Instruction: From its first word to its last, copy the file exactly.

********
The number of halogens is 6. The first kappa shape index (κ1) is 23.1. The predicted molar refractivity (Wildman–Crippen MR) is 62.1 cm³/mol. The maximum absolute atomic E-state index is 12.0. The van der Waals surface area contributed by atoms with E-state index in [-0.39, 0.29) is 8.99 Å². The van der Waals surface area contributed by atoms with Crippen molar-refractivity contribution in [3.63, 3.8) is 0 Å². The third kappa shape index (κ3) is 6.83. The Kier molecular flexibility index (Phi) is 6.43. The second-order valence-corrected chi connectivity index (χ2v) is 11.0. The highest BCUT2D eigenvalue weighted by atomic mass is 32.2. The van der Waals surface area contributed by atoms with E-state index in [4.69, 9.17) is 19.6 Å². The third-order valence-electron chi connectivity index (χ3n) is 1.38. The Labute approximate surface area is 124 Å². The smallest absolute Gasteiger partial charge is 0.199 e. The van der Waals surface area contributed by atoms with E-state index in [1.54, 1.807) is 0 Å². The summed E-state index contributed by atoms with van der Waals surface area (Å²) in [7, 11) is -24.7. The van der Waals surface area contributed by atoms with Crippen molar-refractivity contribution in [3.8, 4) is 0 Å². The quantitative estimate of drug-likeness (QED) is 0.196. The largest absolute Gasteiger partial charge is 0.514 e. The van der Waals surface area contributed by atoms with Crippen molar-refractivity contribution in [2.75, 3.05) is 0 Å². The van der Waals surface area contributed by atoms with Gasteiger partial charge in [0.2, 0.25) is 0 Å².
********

The number of halogens is 6. The first kappa shape index (κ1) is 23.1. The predicted molar refractivity (Wildman–Crippen MR) is 62.1 cm³/mol. The maximum absolute atomic E-state index is 12.0. The van der Waals surface area contributed by atoms with E-state index in [-0.39, 0.29) is 8.99 Å². The van der Waals surface area contributed by atoms with Crippen molar-refractivity contribution in [3.63, 3.8) is 0 Å². The third kappa shape index (κ3) is 6.83. The Kier molecular flexibility index (Phi) is 6.43. The second-order valence-corrected chi connectivity index (χ2v) is 11.0. The highest BCUT2D eigenvalue weighted by atomic mass is 32.2. The van der Waals surface area contributed by atoms with E-state index in [4.69, 9.17) is 19.6 Å². The third-order valence-electron chi connectivity index (χ3n) is 1.38. The Labute approximate surface area is 124 Å². The smallest absolute Gasteiger partial charge is 0.199 e. The van der Waals surface area contributed by atoms with E-state index in [1.54, 1.807) is 0 Å². The summed E-state index contributed by atoms with van der Waals surface area (Å²) in [7, 11) is -24.7. The van der Waals surface area contributed by atoms with Crippen molar-refractivity contribution in [3.8, 4) is 0 Å². The quantitative estimate of drug-likeness (QED) is 0.196. The largest absolute Gasteiger partial charge is 0.514 e. The van der Waals surface area contributed by atoms with Crippen molar-refractivity contribution in [2.75, 3.05) is 0 Å². The van der Waals surface area contributed by atoms with Gasteiger partial charge in [0.2, 0.25) is 0 Å².